Words: Don Cheng
Photography: Don Cheng
Published: March 15, 2019
Ford’s announcement to shelve the remainder of their passenger vehicles in North America didn’t exactly come as a surprise. Demand in the home market for sedans hasn’t been stellar. Meanwhile SUV, crossover, and pickup sales have been soaring exponentially. It was only a matter of time before the reckoning (read: bean counters) came for Ford’s sedans. Yet this gave the engineers at Ford Performance justification to diversify their SUV lineup, and it all starts with the first-ever Ford Edge ST.
The Edge has been injected with the signature ST hormones, jettisoning the three bar grille in favour for a mesh one. There’s a bit of Focus RS in the front valence’s shape too, adopting a more aggressive look than the bog standard version. Out back, the liftgate has been redesigned to house new tail lights that are no longer are connected in the middle. Furthermore, the Edge ST receives an exclusive bumper to house a pair of awkward looking trapezoidal molded exhaust tips and overall, it looks like a proper sports SUV. Mission accomplished, if looks were the only part of the equation.
There’s more than meets the eye with the Edge ST, as Ford Performance has done their number on the drivetrain. Starting with the 2.7-litre twin turbocharged V6 found in last year’s Sport model, the ST ups the ante to 335 hp, a 20 hp gain. The suspension has been beefed up with 12 percent stiffer springs in the front and 20 percent in the back. Anti-roll bars have been swapped for stouter versions resulting in a 60 percent boost in roll stiffness, and a new 8-speed automatic transmission co-developed with GM routes power to all four wheels. Everything sound familiar? That’s because the powertrain is identical to the Lincoln Nautilus, the Edge’s upscale platform brother.
Despite sharing the same underpinnings, the two vehicles couldn’t be more different. While the Nautilus prioritizes comfort and ride quality, the Edge sets its sights on performance. Step behind the wheel and the difference is night and day. The 2.7-litre feels like it has got an extra shot of adrenaline in the ST. Mash the throttle and the engine responds, eager to hustle, and makes full use of the 380 lb-ft of torque from a mere 3,000 rpm. It’s not the fattest powerband with the turbo wheezing out at 5,500 rpm but it’s still enough to make the Edge ST feel quick. Increased capacity brakes keep things in check in a pinch too, with upgraded calipers grabbing larger rotors tenaciously to reign in the SUVs porky curb weight. The steering is decidedly more responsive as well, providing a fair amount of feedback for an SUV of this calibre. Throw the Edge ST in a corner and the upgraded suspension will hold its own, keeping the body motions nicely controlled.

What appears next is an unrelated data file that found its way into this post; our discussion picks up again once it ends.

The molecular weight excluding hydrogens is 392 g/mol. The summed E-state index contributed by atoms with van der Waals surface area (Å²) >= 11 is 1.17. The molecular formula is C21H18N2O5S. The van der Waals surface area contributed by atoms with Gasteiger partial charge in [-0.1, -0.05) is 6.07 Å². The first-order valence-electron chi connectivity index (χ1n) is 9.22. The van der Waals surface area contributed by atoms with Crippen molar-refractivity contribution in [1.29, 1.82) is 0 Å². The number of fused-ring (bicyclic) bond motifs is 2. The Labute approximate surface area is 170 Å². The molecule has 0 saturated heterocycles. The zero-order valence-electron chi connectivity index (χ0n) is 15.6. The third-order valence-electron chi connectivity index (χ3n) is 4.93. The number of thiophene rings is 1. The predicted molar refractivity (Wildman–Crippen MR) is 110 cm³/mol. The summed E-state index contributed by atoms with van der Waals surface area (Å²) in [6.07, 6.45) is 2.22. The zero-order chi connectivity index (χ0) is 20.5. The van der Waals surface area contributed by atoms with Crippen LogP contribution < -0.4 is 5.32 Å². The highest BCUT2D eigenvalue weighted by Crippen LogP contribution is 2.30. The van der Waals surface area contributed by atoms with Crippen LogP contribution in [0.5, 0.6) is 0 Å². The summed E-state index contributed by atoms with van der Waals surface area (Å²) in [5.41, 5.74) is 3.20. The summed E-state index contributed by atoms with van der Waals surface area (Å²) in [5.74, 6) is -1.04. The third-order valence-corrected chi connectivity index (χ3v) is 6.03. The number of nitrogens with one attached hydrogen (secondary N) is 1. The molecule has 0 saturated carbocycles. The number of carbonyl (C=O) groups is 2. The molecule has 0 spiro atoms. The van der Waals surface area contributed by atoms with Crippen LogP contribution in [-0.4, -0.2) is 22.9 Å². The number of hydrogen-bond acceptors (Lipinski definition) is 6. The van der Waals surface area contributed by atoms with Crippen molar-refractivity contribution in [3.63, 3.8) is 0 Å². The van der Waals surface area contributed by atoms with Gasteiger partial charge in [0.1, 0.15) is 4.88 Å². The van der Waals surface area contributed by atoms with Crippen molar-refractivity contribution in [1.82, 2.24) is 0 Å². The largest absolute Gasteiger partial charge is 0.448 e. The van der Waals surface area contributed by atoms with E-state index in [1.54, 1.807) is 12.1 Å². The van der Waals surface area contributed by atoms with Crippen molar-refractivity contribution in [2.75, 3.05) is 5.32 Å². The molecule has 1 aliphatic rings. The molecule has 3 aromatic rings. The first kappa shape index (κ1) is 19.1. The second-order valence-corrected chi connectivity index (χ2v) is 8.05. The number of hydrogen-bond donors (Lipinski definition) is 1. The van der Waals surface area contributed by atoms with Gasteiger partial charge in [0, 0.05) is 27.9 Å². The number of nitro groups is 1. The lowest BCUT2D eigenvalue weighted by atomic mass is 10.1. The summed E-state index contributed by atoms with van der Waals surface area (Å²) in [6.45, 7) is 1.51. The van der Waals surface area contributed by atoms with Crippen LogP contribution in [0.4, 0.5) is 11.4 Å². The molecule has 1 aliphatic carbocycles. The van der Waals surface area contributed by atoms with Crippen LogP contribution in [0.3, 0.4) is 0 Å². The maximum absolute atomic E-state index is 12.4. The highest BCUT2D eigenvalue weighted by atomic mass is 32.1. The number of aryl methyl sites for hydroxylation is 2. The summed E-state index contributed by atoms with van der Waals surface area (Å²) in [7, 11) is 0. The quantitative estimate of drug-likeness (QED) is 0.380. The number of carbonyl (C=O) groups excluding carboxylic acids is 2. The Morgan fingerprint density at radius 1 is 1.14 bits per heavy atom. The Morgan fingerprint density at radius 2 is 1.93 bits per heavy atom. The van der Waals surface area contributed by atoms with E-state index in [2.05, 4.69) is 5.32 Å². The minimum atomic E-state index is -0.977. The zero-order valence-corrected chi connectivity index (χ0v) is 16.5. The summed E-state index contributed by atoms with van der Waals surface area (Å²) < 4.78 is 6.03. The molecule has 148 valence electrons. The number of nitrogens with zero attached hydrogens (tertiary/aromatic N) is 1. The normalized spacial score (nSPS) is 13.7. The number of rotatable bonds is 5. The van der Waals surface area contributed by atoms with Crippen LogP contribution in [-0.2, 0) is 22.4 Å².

Inside, the driver can expect Alcantara and leather sports seats with extra bolstering, courtesy of the ST namesake. And in case you forgot you spent an extra pretty penny, they are embroidered with ST badges too. The performance reminders don’t stop there with Ford Performance stamped on the door sills and an ST badge on the steering wheel. I wish Ford used better materials to distinguish this sportier model aside from the Alcantara inserts, and the egregious use of cheap plastic distracts from the otherwise nicely appointed cabin. Sure, it lacks the premium touch like the Lincoln (not that we expected wood and leather) but all the important features make an appearance here including a Bang and Olufsen sound system and all the safety features you can throw at it (yes, even Active Parking Assist).
At an as-tested price of $58,189 (just $10,000 shy of the similarly-equipped Nautilus), the Edge ST presents a fair value case for a sports SUV. Offering the gamut of tech features and plenty of cargo and passenger space, there are few drawbacks to fault the Edge with - there is a reason why Ford SUVs are doing so well in Canada. Yet on the flip side, I feel cheated by the ST badging. The Edge now joins a family of products like the Focus ST and Fiesta ST, both of which we heavily praised for their engaging driving behaviours and no-frills price tags. There’s an expectation that the Edge ST should be, for lack of a better term, edgier with a mandate to push the envelope and challenge the status quo. Instead, this mildly garnished Edge ST feels underbaked in the performance department, yet civil, reasonable athletic, and practical enough when driven around casually. Which ultimately begs the question: why not just choose the cheaper, more focused, and more value-oriented Edge Sport instead?